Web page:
For any more information, please contact Rosie Forsyth atWilkins & Co

 

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How to Budget for your personal tax bill

Was your tax bill in January a shock?  Were you scrabbling around to find the money to pay it – or not able to pay it all in one go?  This blog sets out how to budget for your personal tax bill so you are prepared next January.

The best way to budget is to pretend that you are employed. One of the big advantages of employment is that your income tax is taken out of your pay via PAYE before you receive it. You don’t have to worry about putting money aside, as it is done for you.

Putting a chunk of money aside each month from your self employment income is important to save for your tax bill.

The big questions is how much do you need to put aside? This will depend on your personal circumstances but there are some general steps to follow to work out how much to save:

 

1: Allocate your Personal Allowance

We all have a Personal Allowance – this is the amount we can earn before we pay income tax.  In 18/19, this amount is £11,850 and for 19/20 it will be £12,500.  If you are employed as well as being self-employed, your personal allowance is used against this income first, and anything left is used against your self-employment.  So, if you have employed income of £8,000 per year, you won’t pay tax on this, as you have used £8,000 of your personal allowance against it, leaving £3,850 this year to set against your self-employment.

If you are only self-employed, then you have the whole personal allowance to use against business profit.

 

2: Estimate your profit

You pay tax on your business profit – not your sales.  So you need to have an idea what your profit is, to be able to estimate your tax bill.  This is one of the reasons cloud-based accounting packages are useful, as you can see at any time the profitability of your business in real time.

If you not using an accounting package, then you need to estimate your profit by taking into account the costs of the business.  It doesn’t need to be 100% accurate at this stage, as you are only using it for guidance.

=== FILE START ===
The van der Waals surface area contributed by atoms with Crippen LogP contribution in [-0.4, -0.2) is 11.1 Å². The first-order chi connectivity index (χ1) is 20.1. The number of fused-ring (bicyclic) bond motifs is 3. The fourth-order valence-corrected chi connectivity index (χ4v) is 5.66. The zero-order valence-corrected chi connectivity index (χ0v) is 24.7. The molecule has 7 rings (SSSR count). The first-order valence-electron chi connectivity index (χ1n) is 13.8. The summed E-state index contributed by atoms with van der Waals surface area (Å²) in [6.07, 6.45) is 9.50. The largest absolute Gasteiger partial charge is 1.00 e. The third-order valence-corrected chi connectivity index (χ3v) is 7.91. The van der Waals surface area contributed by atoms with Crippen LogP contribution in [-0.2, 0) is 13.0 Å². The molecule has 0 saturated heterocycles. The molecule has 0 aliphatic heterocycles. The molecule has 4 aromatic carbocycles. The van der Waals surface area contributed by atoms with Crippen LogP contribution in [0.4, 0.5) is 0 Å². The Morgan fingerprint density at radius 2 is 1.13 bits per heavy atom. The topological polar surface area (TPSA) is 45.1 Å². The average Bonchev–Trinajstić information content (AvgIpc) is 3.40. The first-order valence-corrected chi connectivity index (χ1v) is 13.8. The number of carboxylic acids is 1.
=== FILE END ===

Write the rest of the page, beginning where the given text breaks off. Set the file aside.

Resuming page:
3: How much to put aside?

You have 2 amounts to pay on your profit.

  1. Income tax – currently at 20%
  2. National insurance. Being self employed you pay a flat rate of £146 for this year (class 2 NIC), but then you also pay class 4 NIC of 9% of your profit over £8060.  This often gets forgotten and can be a reason why your tax bill is higher than expected at the year end.

So in broad terms, you pay 29% in tax and NI of your business profit, after fully utilising your personal allowance.  For some, putting aside 30% of estimated profit is a good way of ensuring their tax bill is covered.

 

If this is your first year of self-employment, or you have earned more profit this year than last,  then you do need to think about payments on account of tax.

I have explained these in more detail in another blog (https://wilkinsco.co.uk/payments-account-tax) but in basic terms, self-assessment works on a system where we pay tax during the tax year on account of the current tax year.  We make payments in January and July on account of the tax year we are in.  If your first year of self-employment is coming to an end at 5 April 2019, you will calculate your profit and pay the tax due on that profit at 31 Jan 2020.

BUT at that time, you will also pay your first payment on account of your 19/20 tax bill, and that is calculated as half your tax bill for 18/19.  So at 31 Jan 2020, you have a double whammy and pay 150% of the tax you thought you were going to pay.   This is where you can be caught out if you haven’t budgeted as you go along!

 

Top Tips for Budgeting for your tax bill

  1. Get into the mind set that even though it’s in your bank account, it’s not all your money.
  2. Have a separate bank account for your every day business transactions (a good idea for SO many reasons!)
  3. Have a separate bank account where you save for your tax bill (any bank account will do)
  4. Put something aside each month – putting 25-30% aside is generally sufficient,but think about payments on account in your first year of business. Remember- putting anything aside is better than nothing!
  5. Once you have put it aside – forget about it. Don’t dip into just because it’s there – you won’t thank yourself in January!
  6. Use cloud accounting – not only will this help you estimate your tax bill, it makes your bookkeeping during the year so much easier
  7. Get your tax return done early. Doing it as soon as you can after the end of the tax year (5 April) will mean you know what you are going to owe the following January.  And your accountant will love you!

For more information, or for help with your sole trader accounts and your tax return, contact Rosie Forsyth at Wilkins & Co.